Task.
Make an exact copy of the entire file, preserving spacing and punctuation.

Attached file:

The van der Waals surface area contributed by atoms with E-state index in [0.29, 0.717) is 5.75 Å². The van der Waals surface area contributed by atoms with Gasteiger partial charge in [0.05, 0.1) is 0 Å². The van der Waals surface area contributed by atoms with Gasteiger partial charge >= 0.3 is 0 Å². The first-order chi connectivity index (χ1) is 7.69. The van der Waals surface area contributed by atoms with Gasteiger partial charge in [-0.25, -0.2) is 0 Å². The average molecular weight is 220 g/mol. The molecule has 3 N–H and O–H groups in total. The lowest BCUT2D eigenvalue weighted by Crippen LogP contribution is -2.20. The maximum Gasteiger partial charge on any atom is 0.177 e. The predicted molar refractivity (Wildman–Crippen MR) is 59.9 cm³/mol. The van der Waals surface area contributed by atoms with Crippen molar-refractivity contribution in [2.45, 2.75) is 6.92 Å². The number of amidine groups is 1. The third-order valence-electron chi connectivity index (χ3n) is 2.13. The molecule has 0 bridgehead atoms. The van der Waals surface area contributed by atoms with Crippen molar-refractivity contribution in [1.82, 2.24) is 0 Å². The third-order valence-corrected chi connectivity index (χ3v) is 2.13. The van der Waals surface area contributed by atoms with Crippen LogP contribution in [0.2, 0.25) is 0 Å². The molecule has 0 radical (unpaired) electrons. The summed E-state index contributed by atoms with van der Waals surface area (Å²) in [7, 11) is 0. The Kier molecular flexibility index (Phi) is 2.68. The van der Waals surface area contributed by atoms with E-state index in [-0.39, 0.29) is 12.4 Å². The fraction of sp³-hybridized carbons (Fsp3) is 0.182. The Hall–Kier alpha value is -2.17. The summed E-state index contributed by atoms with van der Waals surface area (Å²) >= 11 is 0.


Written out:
The van der Waals surface area contributed by atoms with E-state index in [0.29, 0.717) is 5.75 Å². The van der Waals surface area contributed by atoms with Gasteiger partial charge in [0.05, 0.1) is 0 Å². The van der Waals surface area contributed by atoms with Gasteiger partial charge >= 0.3 is 0 Å². The first-order chi connectivity index (χ1) is 7.69. The van der Waals surface area contributed by atoms with Gasteiger partial charge in [-0.25, -0.2) is 0 Å². The average molecular weight is 220 g/mol. The molecule has 3 N–H and O–H groups in total. The lowest BCUT2D eigenvalue weighted by Crippen LogP contribution is -2.20. The maximum Gasteiger partial charge on any atom is 0.177 e. The predicted molar refractivity (Wildman–Crippen MR) is 59.9 cm³/mol. The van der Waals surface area contributed by atoms with Crippen molar-refractivity contribution in [2.45, 2.75) is 6.92 Å². The number of amidine groups is 1. The third-order valence-electron chi connectivity index (χ3n) is 2.13. The molecule has 0 bridgehead atoms. The van der Waals surface area contributed by atoms with Crippen molar-refractivity contribution in [1.82, 2.24) is 0 Å². The third-order valence-corrected chi connectivity index (χ3v) is 2.13. The van der Waals surface area contributed by atoms with Crippen LogP contribution in [0.2, 0.25) is 0 Å². The molecule has 0 radical (unpaired) electrons. The summed E-state index contributed by atoms with van der Waals surface area (Å²) in [7, 11) is 0. The Kier molecular flexibility index (Phi) is 2.68. The van der Waals surface area contributed by atoms with E-state index in [-0.39, 0.29) is 12.4 Å². The fraction of sp³-hybridized carbons (Fsp3) is 0.182. The Hall–Kier alpha value is -2.17. The summed E-state index contributed by atoms with van der Waals surface area (Å²) >= 11 is 0.